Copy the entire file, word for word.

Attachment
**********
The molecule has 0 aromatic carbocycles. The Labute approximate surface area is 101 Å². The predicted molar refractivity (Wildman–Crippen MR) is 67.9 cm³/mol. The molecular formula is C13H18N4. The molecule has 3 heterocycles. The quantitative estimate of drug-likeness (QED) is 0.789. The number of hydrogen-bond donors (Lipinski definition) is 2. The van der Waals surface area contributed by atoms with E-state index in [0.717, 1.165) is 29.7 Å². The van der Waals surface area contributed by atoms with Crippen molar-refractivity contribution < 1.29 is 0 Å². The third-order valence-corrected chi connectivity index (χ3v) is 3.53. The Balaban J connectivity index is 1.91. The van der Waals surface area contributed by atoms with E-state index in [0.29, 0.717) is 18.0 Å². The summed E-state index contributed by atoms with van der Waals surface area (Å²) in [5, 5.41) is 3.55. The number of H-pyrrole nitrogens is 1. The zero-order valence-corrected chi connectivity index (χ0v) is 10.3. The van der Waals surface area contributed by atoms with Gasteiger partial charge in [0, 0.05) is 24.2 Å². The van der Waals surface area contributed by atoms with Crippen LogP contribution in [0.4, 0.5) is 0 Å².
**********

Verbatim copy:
The molecule has 0 aromatic carbocycles. The Labute approximate surface area is 101 Å². The predicted molar refractivity (Wildman–Crippen MR) is 67.9 cm³/mol. The molecular formula is C13H18N4. The molecule has 3 heterocycles. The quantitative estimate of drug-likeness (QED) is 0.789. The number of hydrogen-bond donors (Lipinski definition) is 2. The van der Waals surface area contributed by atoms with E-state index in [0.717, 1.165) is 29.7 Å². The van der Waals surface area contributed by atoms with Crippen molar-refractivity contribution < 1.29 is 0 Å². The third-order valence-corrected chi connectivity index (χ3v) is 3.53. The Balaban J connectivity index is 1.91. The van der Waals surface area contributed by atoms with E-state index in [0.29, 0.717) is 18.0 Å². The summed E-state index contributed by atoms with van der Waals surface area (Å²) in [5, 5.41) is 3.55. The number of H-pyrrole nitrogens is 1. The zero-order valence-corrected chi connectivity index (χ0v) is 10.3. The van der Waals surface area contributed by atoms with Gasteiger partial charge in [0, 0.05) is 24.2 Å². The van der Waals surface area contributed by atoms with Crippen LogP contribution in [0.4, 0.5) is 0 Å².